The Week Health Magazine
India on 30th August 2015
Millions of hearing-impaired Indians fail to communicate for want of a fully-evolved vocabulary of their own. India's sign language is crying for recognition
- "The idea of signing to communicate in public was forbidden. If I ever tried to talk to them [parents] outside, they used to hold my hands. I was taught that signing was somehow shameful"- Anuj Jain, who is part of the National Association of the Deaf
A.S. Narayanan has never had a conversation with his family. He spent the first 15 years of his life in silence. Narayanan is like over a million Indians who are defined by their inability to hear. But if you are hearing impaired in India—it is worse than children of a lesser god that all differently-abled are lumped in with—the discrimination is a little more fundamental: it is the denial of a language.
Standing in front of the flea market lane of Janpath at Connaught Place in Delhi, Narayanan, much older now, laughs. “I grew up alone,’’ he says. “At most, they would ask me if I had eaten. Or, if I was okay? I brought myself up.’’ Surabhi, a student of Jamia Millia Islamia, is his translator. Signing came naturally to her. “It was the first language I learnt,’’ she says. “My parents are deaf. I learnt English later.”
It was years later that the idea of conversation, even communication that wasn’t just functional, came into being for Narayanan. He is now the office-bearer of the National Association of the Deaf (NAD) in India and is off to Chandigarh for the weekend to hold a workshop on training with young students. It has become easier to communicate with cellphones and computers, but the language is still borrowed.
So far, the Indian sign language is still at a nascent stage. “There are millions of words in a language. In India, we only have a few thousands,” says Narayanan. “The language has not even evolved.” The Indian sign language comprises rudimentary signs, mostly instinctive, but it is far from the codified recognised language like the American sign language.
For the past few months, the NAD has been advocating for an autonomous Indian Sign Language Research and Training Centre. The idea is to explore, expand and foster the Indian sign language. This centre was allotted in the 11th Five-Year Plan but is yet to see the light of day. The project was moved to the Indira Gandhi National Open University. Eighteen months ago the government chose to move the centre from IGNOU to the Ali Yavar Jung National Institute of the Hearing Handicapped. This, as one activist from NAD put it, is like “asking a wolf to raise a lamb’’. The institute believes in an oral approach to deaf education, virtually denying the deaf a chance to build a language that is rooted in their own culture.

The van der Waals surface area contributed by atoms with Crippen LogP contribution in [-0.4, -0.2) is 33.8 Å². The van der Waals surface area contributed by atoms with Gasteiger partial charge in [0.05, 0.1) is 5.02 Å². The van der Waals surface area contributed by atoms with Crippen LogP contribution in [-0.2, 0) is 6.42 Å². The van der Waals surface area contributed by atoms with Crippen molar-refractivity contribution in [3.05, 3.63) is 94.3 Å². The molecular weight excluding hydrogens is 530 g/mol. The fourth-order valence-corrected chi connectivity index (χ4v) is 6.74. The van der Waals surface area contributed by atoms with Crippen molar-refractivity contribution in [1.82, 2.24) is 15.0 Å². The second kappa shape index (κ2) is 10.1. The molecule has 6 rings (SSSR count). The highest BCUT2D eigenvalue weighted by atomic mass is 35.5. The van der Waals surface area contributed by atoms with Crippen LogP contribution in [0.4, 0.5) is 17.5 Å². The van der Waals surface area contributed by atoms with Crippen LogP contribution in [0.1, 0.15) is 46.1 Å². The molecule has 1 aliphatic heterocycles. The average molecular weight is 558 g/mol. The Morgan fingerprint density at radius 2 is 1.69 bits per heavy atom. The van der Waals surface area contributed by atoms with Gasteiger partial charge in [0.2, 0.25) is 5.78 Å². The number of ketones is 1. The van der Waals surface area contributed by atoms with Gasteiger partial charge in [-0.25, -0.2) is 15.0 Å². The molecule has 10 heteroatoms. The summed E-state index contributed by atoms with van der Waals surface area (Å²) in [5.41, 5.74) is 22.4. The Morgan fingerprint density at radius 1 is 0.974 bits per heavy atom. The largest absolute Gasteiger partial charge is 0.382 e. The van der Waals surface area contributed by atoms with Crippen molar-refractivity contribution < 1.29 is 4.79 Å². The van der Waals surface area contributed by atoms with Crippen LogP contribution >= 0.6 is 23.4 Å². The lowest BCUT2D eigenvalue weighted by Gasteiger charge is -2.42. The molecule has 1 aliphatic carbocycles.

The idea that the deaf need a separate language is alien in India. Instead, children are discouraged from signing. Anuj Jain, who is also part of NAD, grew up with his four sisters who were all deaf. His fifth sibling, a sister, is not. “She used to feel left out,’’ he says, laughing. “We would have these conversations and she couldn’t keep up.’’
A bond Beyond words: Anuj Jain with his daughter Ananta | Arvind Jain
Children who are born deaf are still ‘taught’ how to speak. They are given hearing aids to amplify the sound. Geeta Sharma remembers being forced to speak as a child. She spent years being shuttled from school to school. “The approach was oral,’’ she says. “They tried to get me to talk.” Forcing children to talk and hear isn’t unusual. Sharma is in her 40s. But even now, this is standard practice.
The Lady Noyce School is one of the biggest institutions for the hearing impaired in Delhi. There are 600 students who flock into the cramped classrooms to learn. At the centre of the school is a courtyard. This, open-to-the-sky bit of paved brick, is probably the biggest space the children have. Once there was a cricket field, now the social welfare department occupies most of the area. Kids here spend years learning how to read and write. Knowing the sign language is not compulsory for the teachers. It is something that they pick up. The hearing impaired kids, of course, have to learn how to speak.